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  • Double NOT statement

    I am having trouble with the NOT statement:

    OPEN SourceFile FOR INPUT AS 100 LEN = 32768
    OPEN FilePathStr+FileNameStr FOR INPUT AS 200 LEN = 32768
    WHILE NOT EOF(100) AND NOT EOF(200) AND Done = 0 THEN
    'my code
    WEND

    I get a syntax error with the While statement. I want to keep looping unles any of the three conditions is met ie: i reach the end of file #100 or i reach the end of file #200 or Done = 1.

    Anyone?

    ------------------
    Kind Regards
    Mike

  • #2
    You don't need a THEN at the end of a WHILE line.

    When the compiler gives you the row and column of an error, that will very often tell you exactly where the problem is.

    It might make the code easier to read if you did this instead:

    Code:
    WHILE NOT (EOF(100) OR EOF(200) OR Done = 1)
    -- Eric


    ------------------
    Perfect Sync Development Tools
    Perfect Sync Web Site
    Contact Us: mailto:[email protected][email protected]</A>



    [This message has been edited by Eric Pearson (edited June 10, 2001).]
    "Not my circus, not my monkeys."

    Comment


    • #3
      Oh god DUH! - just shoot me.
      I been at this keyboard too long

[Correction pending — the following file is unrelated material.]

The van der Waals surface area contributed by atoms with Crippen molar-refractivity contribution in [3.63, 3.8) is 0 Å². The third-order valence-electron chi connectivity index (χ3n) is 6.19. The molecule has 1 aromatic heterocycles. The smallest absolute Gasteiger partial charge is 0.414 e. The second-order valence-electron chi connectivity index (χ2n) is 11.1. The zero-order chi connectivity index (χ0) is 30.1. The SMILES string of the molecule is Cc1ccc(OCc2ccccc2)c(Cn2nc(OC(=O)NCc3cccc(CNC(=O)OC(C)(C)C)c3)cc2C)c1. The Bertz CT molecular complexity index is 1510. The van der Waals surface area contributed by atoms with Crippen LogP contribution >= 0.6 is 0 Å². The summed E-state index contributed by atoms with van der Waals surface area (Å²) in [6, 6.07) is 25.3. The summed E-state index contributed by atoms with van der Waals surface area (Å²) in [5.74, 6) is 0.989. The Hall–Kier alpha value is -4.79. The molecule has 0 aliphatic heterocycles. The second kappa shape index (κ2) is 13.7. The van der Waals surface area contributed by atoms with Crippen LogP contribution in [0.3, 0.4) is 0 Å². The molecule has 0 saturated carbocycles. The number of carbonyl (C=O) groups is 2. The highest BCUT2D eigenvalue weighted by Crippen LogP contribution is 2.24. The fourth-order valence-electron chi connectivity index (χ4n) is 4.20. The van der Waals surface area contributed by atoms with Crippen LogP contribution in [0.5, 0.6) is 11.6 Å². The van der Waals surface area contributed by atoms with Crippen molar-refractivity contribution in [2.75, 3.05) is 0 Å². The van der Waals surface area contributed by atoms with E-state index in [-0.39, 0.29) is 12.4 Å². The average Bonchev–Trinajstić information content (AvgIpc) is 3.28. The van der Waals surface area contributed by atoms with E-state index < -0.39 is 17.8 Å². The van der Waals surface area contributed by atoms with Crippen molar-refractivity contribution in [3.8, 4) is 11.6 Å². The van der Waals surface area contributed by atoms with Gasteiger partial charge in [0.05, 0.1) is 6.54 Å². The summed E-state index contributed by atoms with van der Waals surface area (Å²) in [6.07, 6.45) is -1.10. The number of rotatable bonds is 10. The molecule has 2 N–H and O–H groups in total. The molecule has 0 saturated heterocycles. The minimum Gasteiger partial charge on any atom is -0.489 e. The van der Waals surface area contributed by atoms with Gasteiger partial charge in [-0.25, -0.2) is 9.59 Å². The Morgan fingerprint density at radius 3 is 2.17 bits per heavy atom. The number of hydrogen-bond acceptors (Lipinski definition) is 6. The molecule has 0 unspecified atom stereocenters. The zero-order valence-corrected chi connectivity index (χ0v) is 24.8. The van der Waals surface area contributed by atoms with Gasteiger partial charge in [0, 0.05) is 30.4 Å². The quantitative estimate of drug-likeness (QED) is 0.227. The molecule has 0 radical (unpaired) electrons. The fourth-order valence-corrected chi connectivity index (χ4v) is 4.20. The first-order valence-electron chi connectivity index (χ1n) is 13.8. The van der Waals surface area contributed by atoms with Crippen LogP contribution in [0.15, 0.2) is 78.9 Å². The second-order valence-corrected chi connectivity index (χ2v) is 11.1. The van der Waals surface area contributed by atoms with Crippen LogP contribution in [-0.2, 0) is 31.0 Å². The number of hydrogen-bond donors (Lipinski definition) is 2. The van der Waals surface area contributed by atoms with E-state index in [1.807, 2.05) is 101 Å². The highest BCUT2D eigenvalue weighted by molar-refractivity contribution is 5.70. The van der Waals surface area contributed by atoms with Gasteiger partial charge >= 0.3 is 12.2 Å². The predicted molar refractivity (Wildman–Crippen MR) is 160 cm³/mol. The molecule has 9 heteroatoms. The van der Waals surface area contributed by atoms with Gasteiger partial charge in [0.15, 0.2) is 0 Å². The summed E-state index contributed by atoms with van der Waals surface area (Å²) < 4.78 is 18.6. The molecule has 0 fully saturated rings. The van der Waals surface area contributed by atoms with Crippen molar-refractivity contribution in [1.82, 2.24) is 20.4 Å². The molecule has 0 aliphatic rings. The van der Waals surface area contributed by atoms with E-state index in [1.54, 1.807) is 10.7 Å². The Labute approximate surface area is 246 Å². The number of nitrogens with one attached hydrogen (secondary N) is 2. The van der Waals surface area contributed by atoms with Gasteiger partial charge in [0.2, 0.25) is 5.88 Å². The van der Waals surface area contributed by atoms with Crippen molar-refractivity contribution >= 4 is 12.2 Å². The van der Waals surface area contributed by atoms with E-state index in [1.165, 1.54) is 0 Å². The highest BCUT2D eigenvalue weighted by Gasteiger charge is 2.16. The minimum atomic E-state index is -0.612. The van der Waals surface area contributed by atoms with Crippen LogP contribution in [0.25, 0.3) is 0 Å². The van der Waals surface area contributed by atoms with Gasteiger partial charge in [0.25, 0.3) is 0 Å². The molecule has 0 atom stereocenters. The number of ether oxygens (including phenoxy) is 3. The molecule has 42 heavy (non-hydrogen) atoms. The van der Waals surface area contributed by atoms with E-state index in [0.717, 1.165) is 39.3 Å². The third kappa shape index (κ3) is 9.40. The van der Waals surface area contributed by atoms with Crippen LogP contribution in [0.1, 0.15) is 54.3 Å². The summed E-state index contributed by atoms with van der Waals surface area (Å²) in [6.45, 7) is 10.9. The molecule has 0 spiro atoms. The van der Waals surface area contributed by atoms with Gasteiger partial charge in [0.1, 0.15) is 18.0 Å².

Sorry everyone

      ------------------
      Kind Regards
      Mike

      Comment


      • #4
        Or better still, trade in the bitwise operators for boolean (unary) operators which allows PB to use short-circuit evaluation for improved performance...

        Code:
        WHILE ISFALSE EOF(100) AND ISFALSE EOF(200) AND ISFALSE Done


        ------------------
        Lance
        PowerBASIC Support
        mailto:[email protected][email protected]</A>
        Lance
        mailto:[email protected]

        Comment


        • #5
          PowerBASIC is already using short-circuit evaluation here. The key is the use
          of ANDs rather than Eric's parenthesized OR version. However, the speed difference
          won't usually be significant, so it is reasonable to go with whichever you find
          most clear.

          ------------------
          Tom Hanlin
          PowerBASIC Staff

          Comment


          • #6